By Alex Russell
“Girls of Madison Street,” a Bold New Works original play, had its captivating, sure-footed premiere this past Saturday at Creative Cauldron.
Written and directed by Iyona Blake, “Girls of Madison Street” is a two-act production that examines the private and interpersonal struggles of four very different sisters following the passing of their mother, Hazel.
Hazel’s daughters — Nadine, career-centered and strong-willed; Ingrid, a pious and dedicated mother; Kimberly, an empathetic and intelligent professor; and Leah, a spirited and caring adopted sibling — argue, keep secrets, share laughs and stories, and ultimately prove that some bonds are strong enough to weather those particular trials that at the time may seem endless and insurmountable.
Kicking off right after the funeral service, a period of acclimation, turmoil, and self-discovery ensues for each sister, taking them on a bumpy journey laden with doubt, guilt, fear, lies, and eventually gratitude, grace, and renewed faith in themselves and one another.
A large portion of the dialogue had a very strong, musical cadence — probably due in large part to Blake’s background in musical theater. Beyond what was said, the unsaid things — expressed through quick, yet specific hand motions, head tilts, turns — added humanity and naturalism to every scene.
The core location — a cozy, warmly-lit, lived-in kitchen — was occupied with light wooden cabinets, a yellow kitchen towel, yellow curtains, and a white tablecloth; a series of uplifting, soft-colored items that would at intervals visually connect with specific pieces of an actor’s wardrobe, creating an alluring, rhythmic synergy between written character and visual expression.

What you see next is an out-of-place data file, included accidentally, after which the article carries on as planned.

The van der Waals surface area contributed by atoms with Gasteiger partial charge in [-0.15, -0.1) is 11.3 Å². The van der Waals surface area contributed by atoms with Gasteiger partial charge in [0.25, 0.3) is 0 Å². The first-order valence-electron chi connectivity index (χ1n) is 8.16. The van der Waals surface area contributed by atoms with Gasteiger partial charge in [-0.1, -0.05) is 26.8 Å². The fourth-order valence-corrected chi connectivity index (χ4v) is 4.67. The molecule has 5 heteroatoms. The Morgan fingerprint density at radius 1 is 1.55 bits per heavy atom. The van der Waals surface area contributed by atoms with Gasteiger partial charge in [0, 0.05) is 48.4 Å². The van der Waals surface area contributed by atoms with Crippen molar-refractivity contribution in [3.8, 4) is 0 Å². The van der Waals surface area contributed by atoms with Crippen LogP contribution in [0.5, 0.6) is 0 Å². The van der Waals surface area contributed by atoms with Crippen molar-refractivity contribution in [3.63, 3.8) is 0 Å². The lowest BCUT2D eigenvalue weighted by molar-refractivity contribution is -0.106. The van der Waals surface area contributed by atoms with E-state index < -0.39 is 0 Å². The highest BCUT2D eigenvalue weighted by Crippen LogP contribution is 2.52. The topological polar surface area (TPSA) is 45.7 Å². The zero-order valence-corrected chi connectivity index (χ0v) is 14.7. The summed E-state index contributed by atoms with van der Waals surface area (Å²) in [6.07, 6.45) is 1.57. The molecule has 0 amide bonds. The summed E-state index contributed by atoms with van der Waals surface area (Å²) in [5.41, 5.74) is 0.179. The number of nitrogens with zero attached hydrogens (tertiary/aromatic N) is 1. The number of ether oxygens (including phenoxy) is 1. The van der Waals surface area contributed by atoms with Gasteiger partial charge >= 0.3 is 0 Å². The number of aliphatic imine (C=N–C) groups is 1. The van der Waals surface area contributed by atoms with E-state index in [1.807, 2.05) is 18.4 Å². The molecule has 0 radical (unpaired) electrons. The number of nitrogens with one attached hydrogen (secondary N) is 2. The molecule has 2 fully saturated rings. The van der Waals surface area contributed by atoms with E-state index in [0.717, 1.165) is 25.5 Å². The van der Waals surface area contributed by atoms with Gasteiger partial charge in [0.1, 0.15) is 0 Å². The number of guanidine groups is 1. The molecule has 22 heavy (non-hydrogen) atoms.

The blocking in many key junctions was especially well-crafted, making sure to utilize the characters’ differences in height, gait, and clothing style to continually communicate information to the viewer.
How one character stood in relation to another, or how one character would move from one spot to the next, was a welcome and exciting level of story-telling nuance.
The sparse but well-placed use of sound effects and music ensured a streamlined, briskly-paced production; the lighting set up did not employ any fancy tricks or maneuvers but was instead graceful, inventive, and complimented the action with pitch-perfect attention to the emotional content of each scene.
The play, above all else, engages with the idea of family bond vs. personal identity, giving each sister her own emotional arc — underscored by change, growth, and self-knowledge over the course of two acts, often pivoting on painful or difficult memories or events.
Utilizing some brief instances of soliloquy, as well as a beautiful, book-end rendition of “Amazing Grace” sung by the four sisters, Blake uncovered the music in day-to-day human living as seen through the lens of the lives of the Mullins sisters.
Each of their mannerisms, clothing and hairstyles, and manners of speaking reflected four different, complex, strong-willed personalities. In the end, though, it was the vocal work of the four leading actresses that stuck with me the most.
By the end of the play, I could distinctly hear each sister’s tone, control, and emotional resonance as they sang their parts, with everything coalescing into a powerful, layered, glowing rendition of the classic hymnal.
“Girls of Madison Street,” while having its share of genuine laughs, reveals, and heartfelt, intimate moments, is above all a genuine product brought to life by artists and craftspeople whose passion for and understanding of the material guarantees not only a pleasurable, memorable theatrical experience, but a meaningful study of the self and a heightened awareness of the bonds and connections that exist among siblings and best friends.